Story and photos by Russell Purcell (@RoadTestRuss)
Glock is renowned for producing some of the most popular, safe and reliable handguns in the industry, and recently the company have been making moves to gain an even larger share of the Canadian firearms market.
With the launch of a number of Gen 5 models and the announcement that the company was going to a lower pricing model, Glock has set the stage to attract even more gun enthusiasts to the now iconic brand.
And they weren’t done yet, as a couple of special edition Gen 4 models also hit shelves recently- the Glock 17 FS and the Glock 19 Canadian Edition. DVC has acquired both of these unique handguns and examples will soon enter the rental fleet.
I recently had the opportunity to put some rounds through each of these firearms and you can do the same at the upcoming Glock Days event on Sunday, June 24th.
Quick Look: Glock 17 Gen 4 FS
The Glock 17 is in short, the most widely used 9mm handgun in the world. As a result, it has proven itself to be durable, reliable, and economical. The Glock 17 has evolved to be efficient and a consistent performer, and subtle changes to the grips and controls over the years have made it even easier to make the gun fit almost any hand or shooter. This is important, as with comfort comes confidence.
Although the fifth generation of the Glock 17 was recently released with an even greater number of revisions than seen in previous generational transitions, the company decided that there was an opportunity to produce a limited run of another variant of the Gen 4 model to gauge interest in some potential features that they may offer on other models down the road.
Product planners recognized that many Glock 17 buyers would purchase a new gun and immediately start tweaking it with either Glock or aftermarket accessory parts. I know that in the case of my own Glock 17 Gen 4 I replaced the stock slide lock and magazine release button with extended versions, as well as added the beaver tail back straps. These modifications were all performed using Glock OEM parts, and allowed me to make more intuitive use of the gun’s controls.
In response, Glock decided to outfit this new gun with some of the most popular upgrades already onboard. The resulting Glock 17 Gen 4 FS comes equipped with the extended magazine release and an extended slide stop already fitted to the gun, as well as a new steel sights. But the most substantial modification is the inclusion of front cocking serrations on the slide, a feature first popularized on the venerable 1911, as well as the handguns of many of Glock’s competitors.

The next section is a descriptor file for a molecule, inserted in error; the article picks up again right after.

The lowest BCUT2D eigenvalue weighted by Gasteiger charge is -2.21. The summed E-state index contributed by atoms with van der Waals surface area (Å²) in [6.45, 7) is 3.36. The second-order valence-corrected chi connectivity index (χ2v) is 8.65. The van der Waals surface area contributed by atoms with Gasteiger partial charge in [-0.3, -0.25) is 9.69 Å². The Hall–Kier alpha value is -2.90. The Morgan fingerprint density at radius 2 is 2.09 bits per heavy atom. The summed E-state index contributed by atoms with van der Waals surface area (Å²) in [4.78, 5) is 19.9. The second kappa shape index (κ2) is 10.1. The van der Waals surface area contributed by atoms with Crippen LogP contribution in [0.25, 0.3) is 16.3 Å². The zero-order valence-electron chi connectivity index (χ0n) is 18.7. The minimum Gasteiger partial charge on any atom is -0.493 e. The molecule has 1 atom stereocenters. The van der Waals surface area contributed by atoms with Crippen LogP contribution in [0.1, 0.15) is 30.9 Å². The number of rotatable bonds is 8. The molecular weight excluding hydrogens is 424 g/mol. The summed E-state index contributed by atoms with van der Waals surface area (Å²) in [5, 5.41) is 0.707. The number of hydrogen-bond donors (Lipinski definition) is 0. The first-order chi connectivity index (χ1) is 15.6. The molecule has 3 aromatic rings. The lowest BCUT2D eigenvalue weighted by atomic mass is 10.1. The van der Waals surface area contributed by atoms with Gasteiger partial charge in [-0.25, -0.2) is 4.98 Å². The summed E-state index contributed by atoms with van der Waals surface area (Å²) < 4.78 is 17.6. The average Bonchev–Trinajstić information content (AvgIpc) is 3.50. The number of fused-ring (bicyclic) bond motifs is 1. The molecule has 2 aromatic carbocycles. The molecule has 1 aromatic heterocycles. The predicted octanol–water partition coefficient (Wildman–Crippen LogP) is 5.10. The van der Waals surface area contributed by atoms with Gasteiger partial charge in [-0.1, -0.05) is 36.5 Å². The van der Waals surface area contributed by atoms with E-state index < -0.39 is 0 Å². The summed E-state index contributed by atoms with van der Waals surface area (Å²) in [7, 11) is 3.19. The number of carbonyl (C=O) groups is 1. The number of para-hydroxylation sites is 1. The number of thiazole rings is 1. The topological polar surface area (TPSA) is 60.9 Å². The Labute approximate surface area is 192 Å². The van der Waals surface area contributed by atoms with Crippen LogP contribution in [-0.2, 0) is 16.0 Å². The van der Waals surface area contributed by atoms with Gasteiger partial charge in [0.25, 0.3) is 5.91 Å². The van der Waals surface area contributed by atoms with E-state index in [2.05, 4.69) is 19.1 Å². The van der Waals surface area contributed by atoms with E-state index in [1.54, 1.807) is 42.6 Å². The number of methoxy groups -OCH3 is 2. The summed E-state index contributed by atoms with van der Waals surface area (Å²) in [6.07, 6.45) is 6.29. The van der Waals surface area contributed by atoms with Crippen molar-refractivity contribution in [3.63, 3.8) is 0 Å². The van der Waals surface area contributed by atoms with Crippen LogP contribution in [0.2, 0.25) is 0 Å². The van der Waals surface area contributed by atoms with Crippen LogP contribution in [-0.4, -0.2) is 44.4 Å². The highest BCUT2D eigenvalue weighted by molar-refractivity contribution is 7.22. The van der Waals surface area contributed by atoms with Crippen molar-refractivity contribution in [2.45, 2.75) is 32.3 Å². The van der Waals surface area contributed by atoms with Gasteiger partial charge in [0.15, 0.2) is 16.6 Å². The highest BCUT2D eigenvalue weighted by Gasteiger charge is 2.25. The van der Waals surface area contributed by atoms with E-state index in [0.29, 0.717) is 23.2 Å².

The addition of front serrations allow users another means to manipulate the slide for round verification, disassembly, or clearing malfunctions, but it also proves a necessity should you mount an optic.
I shot the Glock 17 Gen 4 FS back-to-back with my own Gen 4, and noticed no significant changes to actual shooting dynamics, which is a good thing in my opinion, as consistency is what Glock buyers are looking for with each new acquisition.
Quick Look: Glock 19 Gen 4 Canadian Edition
The Glock 19 Gen 4 Canadian Edition represents the Austrian company’s first ever country specific model. This limited edition pistol features a maple leaf laser engraved on the slide, and surprisingly, is priced the same as a standard Glock 17 Gen 4.
The gun is equipped with all the features of a standard Glock 19 Gen 4, but comes fitted with a special 106mm barrel to make it fit Canadian legal requirements. This also means that it ships with 10-round magazines, rather than the high capacity 15-rounders relished by our neighbours in the United States.
Prior to the arrival of this gun, the standard Glock 19 was not permitted in Canada due to the length of its barrel (102mm), although some custom units retrofitted with longer aftermarket threaded barrels were available through some dealers.
Firing the Glock 19 proved predictable and familiar, and I managed tight groups almost immediately due to my years of experience with the Glock 17 which feels similar in operation. However, the one thing that I had to adapt to was magazine changes, as the first couple of times I pinched the heel of my palm between the bottom of the grip and the magazine during insertion. I guess my big mitts prefer the full-size grips I am used to on all my own handguns.